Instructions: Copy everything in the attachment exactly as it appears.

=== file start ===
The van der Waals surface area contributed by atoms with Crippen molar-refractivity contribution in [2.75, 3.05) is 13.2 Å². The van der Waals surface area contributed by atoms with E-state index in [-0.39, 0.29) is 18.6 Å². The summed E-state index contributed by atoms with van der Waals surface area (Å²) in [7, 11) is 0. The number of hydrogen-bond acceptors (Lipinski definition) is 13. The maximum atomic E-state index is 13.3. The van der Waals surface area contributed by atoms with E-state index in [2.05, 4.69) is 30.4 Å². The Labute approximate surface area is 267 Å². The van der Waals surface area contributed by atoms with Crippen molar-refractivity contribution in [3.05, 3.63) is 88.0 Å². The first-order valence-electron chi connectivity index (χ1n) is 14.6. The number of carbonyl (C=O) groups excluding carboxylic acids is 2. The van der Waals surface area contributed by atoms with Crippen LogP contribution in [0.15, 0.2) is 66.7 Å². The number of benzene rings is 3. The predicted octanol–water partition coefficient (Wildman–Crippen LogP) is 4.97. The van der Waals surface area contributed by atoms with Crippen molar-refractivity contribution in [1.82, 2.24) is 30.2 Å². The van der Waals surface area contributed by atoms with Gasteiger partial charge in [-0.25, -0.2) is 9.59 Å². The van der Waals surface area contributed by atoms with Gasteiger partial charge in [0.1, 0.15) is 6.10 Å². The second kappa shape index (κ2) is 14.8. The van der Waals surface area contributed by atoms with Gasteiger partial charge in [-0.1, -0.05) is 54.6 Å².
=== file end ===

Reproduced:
The van der Waals surface area contributed by atoms with Crippen molar-refractivity contribution in [2.75, 3.05) is 13.2 Å². The van der Waals surface area contributed by atoms with E-state index in [-0.39, 0.29) is 18.6 Å². The summed E-state index contributed by atoms with van der Waals surface area (Å²) in [7, 11) is 0. The number of hydrogen-bond acceptors (Lipinski definition) is 13. The maximum atomic E-state index is 13.3. The van der Waals surface area contributed by atoms with E-state index in [2.05, 4.69) is 30.4 Å². The Labute approximate surface area is 267 Å². The van der Waals surface area contributed by atoms with Crippen molar-refractivity contribution in [3.05, 3.63) is 88.0 Å². The first-order valence-electron chi connectivity index (χ1n) is 14.6. The number of carbonyl (C=O) groups excluding carboxylic acids is 2. The van der Waals surface area contributed by atoms with Crippen LogP contribution in [0.15, 0.2) is 66.7 Å². The number of benzene rings is 3. The predicted octanol–water partition coefficient (Wildman–Crippen LogP) is 4.97. The van der Waals surface area contributed by atoms with Crippen molar-refractivity contribution in [1.82, 2.24) is 30.2 Å². The van der Waals surface area contributed by atoms with Gasteiger partial charge in [-0.25, -0.2) is 9.59 Å². The van der Waals surface area contributed by atoms with Gasteiger partial charge in [0.1, 0.15) is 6.10 Å². The second kappa shape index (κ2) is 14.8. The van der Waals surface area contributed by atoms with Gasteiger partial charge in [-0.1, -0.05) is 54.6 Å².